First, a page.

Yes. The question is, why does she need to justify doing x to someone else? If she is really an individual, and if we value individualism, then she should have the same amount of space to reason as wrongly as everyone else does, because an individual isn't forced to be under anyone's tutelage.

Right, but I wasn't asking if she should have, say... the legal right to say what she's saying, or asking if there should be a legal right to force her in another direction. You talk of 'the space to reason wrongly', and that's going to mean we should ask if she is reasoning wrongly - which would mean she doesn't have a justified reason after all.

Dustin,

The more I think about it, the less clear it is to me that there is, in any interesting sense, any kind of non-reciprocal obligation in play.

I worry here that what you find uninteresting, I find very interesting.

You're covering both the husband's and the wife's duty under the general banner of 'keep each other informed about each other's reproductive activities', but I think that's like categorizing eggs and milk as dairy products (they are) and then deciding they're both quite equal things (they are not.)

(Maybe not a helpful answer, but again, I think this is just generally true in ethical thought.)

I don't know about that. I think ethics academics love to dive for limit cases, but there's no lack of very common ethical questions.

Re your two 'no's, okay. Any reason why?

When you enter voluntarily into a marriage, you take on requirements to tell your spouse about some things that you don't need to tell people about in general.

I asked before what you saw the purpose of marriage as being. Give any thought to that?

I come at these questions from a generally Aristotilean/Catholic view when I'm talking as a Christian, to put things in perspective. So I'm pretty at home with the idea that, from duty to duty, there are lopsided duties and obligations here and there, on both sides.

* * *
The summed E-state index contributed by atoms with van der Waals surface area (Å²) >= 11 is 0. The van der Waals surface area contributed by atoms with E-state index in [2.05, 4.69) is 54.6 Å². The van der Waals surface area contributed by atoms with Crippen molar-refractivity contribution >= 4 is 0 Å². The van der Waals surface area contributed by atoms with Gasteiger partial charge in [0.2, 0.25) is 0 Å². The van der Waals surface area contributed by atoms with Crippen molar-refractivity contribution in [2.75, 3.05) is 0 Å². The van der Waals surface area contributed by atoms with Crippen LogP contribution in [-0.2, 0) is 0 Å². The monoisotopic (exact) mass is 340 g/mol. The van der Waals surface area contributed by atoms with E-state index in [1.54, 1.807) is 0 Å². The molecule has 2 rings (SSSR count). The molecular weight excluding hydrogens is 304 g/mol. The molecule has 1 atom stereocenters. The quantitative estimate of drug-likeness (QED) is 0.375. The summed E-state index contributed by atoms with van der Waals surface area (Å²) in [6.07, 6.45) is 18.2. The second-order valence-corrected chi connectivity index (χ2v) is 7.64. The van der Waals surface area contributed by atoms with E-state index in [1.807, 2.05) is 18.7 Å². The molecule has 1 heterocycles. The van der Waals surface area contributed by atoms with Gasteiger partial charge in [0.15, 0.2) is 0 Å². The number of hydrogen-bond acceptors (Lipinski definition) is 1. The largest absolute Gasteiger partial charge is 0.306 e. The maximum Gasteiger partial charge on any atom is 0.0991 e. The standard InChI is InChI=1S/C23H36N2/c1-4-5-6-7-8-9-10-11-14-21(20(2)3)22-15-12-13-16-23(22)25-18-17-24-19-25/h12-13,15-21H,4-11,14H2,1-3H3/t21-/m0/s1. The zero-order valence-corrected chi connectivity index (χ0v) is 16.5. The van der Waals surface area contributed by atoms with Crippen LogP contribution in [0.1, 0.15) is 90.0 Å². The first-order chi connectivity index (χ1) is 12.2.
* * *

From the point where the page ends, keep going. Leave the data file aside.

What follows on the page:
Papalinton said...

To hold to a concept of 'inequality' between men and women illustrates a deep ignorance of genetics and biology. By random happenstance a human can be born either male or female by the matter of one chromosome. Indeed genetics has clearly demonstrated the even that differentiation between men and women is not altogether assured or clear with many born of undetermined gender. So the expression 'inequality' between men and women has no epistemological grounding at this level.

So where did this notion of inequality originate? Through the misperceived metaphysics of theological thought, a misperception of first principles about being, knowing, substance, cause, identity. I say theological thought because theology was the predominant paradigm through which one engaged in philosophical musings. It is understandable how this occurred historically given the very late blooming of science to rival theology as an explanatory tool. As the Stanford Encyclopedia of Philosophy puts it:

"The Enlightenment begins with the scientific revolution of the sixteenth and seventeenth centuries. The rise of the new science progressively undermines not only the ancient geocentric conception of the cosmos, but, with it, the entire set of presuppositions that had served to constrain and guide philosophical inquiry. The dramatic success of the new science in explaining the natural world, in accounting for a wide variety of phenomena by appeal to a relatively small number of elegant mathematical formulae, promotes philosophy (in the broad sense of the time, which includes natural science) from a handmaiden of theology, constrained by its purposes and methods, to an independent force with the power and authority to challenge the old and construct the new, in the realms both of theory and practice, on the basis of its own principles."

Today we now know and understand the tenuous narrative of theological thought and the extent of its divergence from the scientific narrative. The 'inequality' of women to men is another of those divergent and harmful misperceptions that has compromised the full blooming of womanhood in equal partnership in our patriarchal and endemically misogynist society.